Commencement

Fitzgerald is honored by President Marx
Photo: Charles Quigg '09

Patrick J. Fitzgerald '82

Doctor of Laws

Since graduating from Amherst College 25 years ago, Patrick Fitzgerald ’82 has proved himself one of the nation’s best prosecutors, and one of its most remarkable citizens.

Many people were introduced to the incisive, straight-talking attorney in 2003, when he was named special counsel in the investigation into the leak of the identity of a CIA operative. The investigation led to a trial, United States v. Lewis Libby, which resulted in convictions for obstruction of justice, perjury and false statements to the FBI.

But Fitzgerald’s distinguished record began long before that case. As an assistant U.S. attorney in New York City, he led the successful prosecution of Sheikh Omar Abdel Rahman and 11 others charged in the 1993 World Trade Center bombing. In 1996, as national security coordinator for the Office of the U.S. Attorney for the Southern District of New York, he served on a team of prosecutors investigating Osama bin Laden.

Fitzgerald left New York in 2001, when he was confirmed as the U.S. Attorney for the Northern District of Illinois. In this presidentially appointed role, he has successfully prosecuted political bribery and gift-giving within Chicago city government. In 2005, Fitzgerald brought criminal fraud charges against media mogul Lord Conrad Black and three other executives at Hollinger, the company that owns the Sun-Times. The case is ongoing.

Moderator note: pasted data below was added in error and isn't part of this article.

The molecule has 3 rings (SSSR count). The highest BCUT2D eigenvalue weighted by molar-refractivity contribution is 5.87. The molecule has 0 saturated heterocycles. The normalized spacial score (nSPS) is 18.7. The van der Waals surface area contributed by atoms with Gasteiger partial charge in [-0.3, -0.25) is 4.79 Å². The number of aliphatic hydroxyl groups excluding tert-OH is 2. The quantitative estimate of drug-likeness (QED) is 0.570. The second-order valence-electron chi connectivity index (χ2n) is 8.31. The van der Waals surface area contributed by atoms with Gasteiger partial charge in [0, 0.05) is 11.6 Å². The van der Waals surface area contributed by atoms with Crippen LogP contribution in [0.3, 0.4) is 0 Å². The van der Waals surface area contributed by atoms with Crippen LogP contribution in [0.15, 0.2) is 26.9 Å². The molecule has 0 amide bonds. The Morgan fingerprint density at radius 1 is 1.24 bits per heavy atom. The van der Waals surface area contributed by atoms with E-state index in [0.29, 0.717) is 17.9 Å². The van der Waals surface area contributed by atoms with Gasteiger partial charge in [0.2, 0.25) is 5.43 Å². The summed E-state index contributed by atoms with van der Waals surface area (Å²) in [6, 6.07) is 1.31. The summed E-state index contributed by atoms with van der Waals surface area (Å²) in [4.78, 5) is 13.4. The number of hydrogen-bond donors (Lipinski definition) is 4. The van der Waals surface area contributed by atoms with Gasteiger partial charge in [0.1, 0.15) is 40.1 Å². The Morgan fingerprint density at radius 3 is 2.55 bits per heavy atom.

Determinedly apolitical, Fitzgerald is legendary for his long hours and his commitment to his job. The prosecutor is known, too, for his tenacity. In the Libby trial, he was criticized by some, including The New York Times, for “overzealousness” and disregard of First Amendment rights; Times reporter Judith Miller spent 85 days in jail because she refused to reveal her sources to the special counsel. “As a prosecutor, you have two jobs,” Fitzgerald has said. “Show judgment as to what to go after and how to go after it. But also, once you do that to be zealous. If you’re not zealous, you shouldn’t have the job. Now, sometimes ‘zealous’ becomes a code word for overzealous, and I don’t want to be overzealous. I hope I’m not.” David Kelley, former head of the Justice Department’s 9/11 Task Force says, “I wouldn’t call it zeal. I would call it courage.”

Born in Brooklyn, Fitzgerald attended Regis High School on scholarship and graduated Phi Beta Kappa from Amherst with degrees in economics and mathematics. He holds a J.D. degree from Harvard.

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